Troubleshooting Time:

I decided to hop on the source hierarchy and login to the DB and run the following query:

select * from DistributionPoints

Oddly enough, the DP in question did not return... Strange. So where is migration manager getting this from then?

I looked deeper.

I noticed in the log it was looking in WMI:

Get-WmiObject -Namespace root\sms\site_<yoursitecode> -Class SMS_SCI_SysResUse -Filter "NALPath like '%servernamehere%"

This was found on the site - so I looked in the representative table in SQL:

select * from SC_SysResUse where NALPath like '%servernamehere%'

What do you know, there it is! At this point I knew this was the root issue, and confirming once again this is indeed NOT a true DP, I simply performed a delete command (With proper Support Engineering over my shoulder):


Delete from SC_SysResUse where NALPath = 'insertservernamehere'

Once this completed, I re-ran discover data now within the Migration node of the console, and it was successfully able to complete.

So how did this happen?:

Easy, an improper deletion of objects within SCCM, it appeared to me that someone was unable to properly decommission the DP at the time, and hacked the registry to delete it in an unsupported manner. Sadly this is why we deem things 'unsupported', but as I always say, "Logs never lie, neither does WMI." Which most definitely was proven true today!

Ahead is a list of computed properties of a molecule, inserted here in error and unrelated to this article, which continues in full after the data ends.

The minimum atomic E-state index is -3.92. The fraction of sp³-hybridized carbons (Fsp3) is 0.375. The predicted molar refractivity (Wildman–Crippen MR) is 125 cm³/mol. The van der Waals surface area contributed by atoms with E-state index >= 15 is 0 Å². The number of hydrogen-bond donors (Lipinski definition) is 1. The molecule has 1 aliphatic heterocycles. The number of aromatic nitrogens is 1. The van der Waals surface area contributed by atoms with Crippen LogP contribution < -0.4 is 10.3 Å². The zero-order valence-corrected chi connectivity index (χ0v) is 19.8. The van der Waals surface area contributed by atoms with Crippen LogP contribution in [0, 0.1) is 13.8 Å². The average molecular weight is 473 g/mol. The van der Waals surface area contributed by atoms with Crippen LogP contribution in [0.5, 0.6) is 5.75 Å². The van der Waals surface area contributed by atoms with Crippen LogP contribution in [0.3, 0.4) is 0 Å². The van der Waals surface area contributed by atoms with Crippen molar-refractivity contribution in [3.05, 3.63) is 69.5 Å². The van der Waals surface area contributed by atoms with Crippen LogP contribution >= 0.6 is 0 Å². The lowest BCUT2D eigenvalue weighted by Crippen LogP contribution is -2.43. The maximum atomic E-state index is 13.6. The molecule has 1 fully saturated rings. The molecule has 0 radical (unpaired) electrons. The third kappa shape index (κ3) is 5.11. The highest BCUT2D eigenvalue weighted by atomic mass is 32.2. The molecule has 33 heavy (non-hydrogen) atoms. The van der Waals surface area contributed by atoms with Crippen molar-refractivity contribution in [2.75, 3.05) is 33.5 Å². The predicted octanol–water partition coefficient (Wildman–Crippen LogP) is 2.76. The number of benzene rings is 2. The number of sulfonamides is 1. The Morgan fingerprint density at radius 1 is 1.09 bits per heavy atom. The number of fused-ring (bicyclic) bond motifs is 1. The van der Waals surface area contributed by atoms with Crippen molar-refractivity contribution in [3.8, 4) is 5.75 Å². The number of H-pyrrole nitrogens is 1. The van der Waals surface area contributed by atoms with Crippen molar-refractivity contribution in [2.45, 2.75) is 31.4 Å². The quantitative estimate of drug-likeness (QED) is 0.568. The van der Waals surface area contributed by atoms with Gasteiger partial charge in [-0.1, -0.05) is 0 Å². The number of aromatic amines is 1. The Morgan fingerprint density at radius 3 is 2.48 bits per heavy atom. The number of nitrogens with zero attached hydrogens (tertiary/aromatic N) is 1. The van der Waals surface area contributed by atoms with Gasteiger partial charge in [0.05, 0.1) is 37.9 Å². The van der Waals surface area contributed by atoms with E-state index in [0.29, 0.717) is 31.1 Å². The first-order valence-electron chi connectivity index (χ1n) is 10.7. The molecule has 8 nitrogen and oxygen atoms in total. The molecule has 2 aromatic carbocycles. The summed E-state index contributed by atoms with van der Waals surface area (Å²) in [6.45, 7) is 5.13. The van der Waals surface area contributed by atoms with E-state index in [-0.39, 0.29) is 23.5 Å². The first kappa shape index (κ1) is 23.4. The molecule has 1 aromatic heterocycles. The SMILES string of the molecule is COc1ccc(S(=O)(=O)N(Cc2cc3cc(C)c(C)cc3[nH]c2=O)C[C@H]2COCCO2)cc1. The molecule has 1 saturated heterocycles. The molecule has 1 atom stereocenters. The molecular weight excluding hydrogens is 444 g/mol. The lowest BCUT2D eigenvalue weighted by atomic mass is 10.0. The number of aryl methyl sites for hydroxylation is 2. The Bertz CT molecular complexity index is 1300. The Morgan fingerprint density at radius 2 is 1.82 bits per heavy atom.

Deploy SQL CU w/ rollback package

Had to write something up for a customer, so I thought I’d share that. Nothing mind blowing here, just the simple process of deploying a CU for SQL 2016 SP1 with an uninstall package to showcase the roll back of said CU. The customers DBA team was looking to see how they could leverage SCCM for this. Yes, there are numerous ways to do this, everyone has their method, this was mine. Quick and easy.

The starting point in the demo, was SQL 2016 SP1 CU7. The end goal, SQL 2016 SP1 CU13.

First things first, make sure you’re syncing SQL updates for your specific platform, in this case I needed 2016 so I checked that box on my SUP to pull them down.

From Software Library, Overview > Software Updates > All Software Updates, search out the CU you’re looking to deploy. Select it and “Create Software Update Group” (SUG).

Once you create the SUG go ahead and deploy it out.

From one of the machines you deployed it to, go ahead and open up Software Center and kick off the install.

Once that installs and comes back from a reboot, we’ll check the version again for good measure. As we can see below, we’re now at CU13.

Let’s say for some reason this breaks the application (as if that would ever happen) and we need to roll the CU back. If we peek at the article listed below, we’ll see that there is a specific command line to run for this.

In this case we want to create a slightly custom command line, using the /AllInstances switch on the /Action=RemovePatch

Just replace the <package_name>.exe with the CU package name your deploying.

.\SQLServer2016-KB4475775-x64.exe /qs /Action=RemovePatch /AllInstances

I went ahead and created a Standard Program, specified my source files which included the same CU .exe and script that runs the command line from above.

Specified my command line with “powershell.exe -File uninstall.ps1” as such:

Deployed it. Checked Software Center on the same test machine, and kicked it off.

That’ll take just a minute or two, and voilà, all done. Back to CU7.

Like LeeLo from The Fifth Element said, Bada Boom!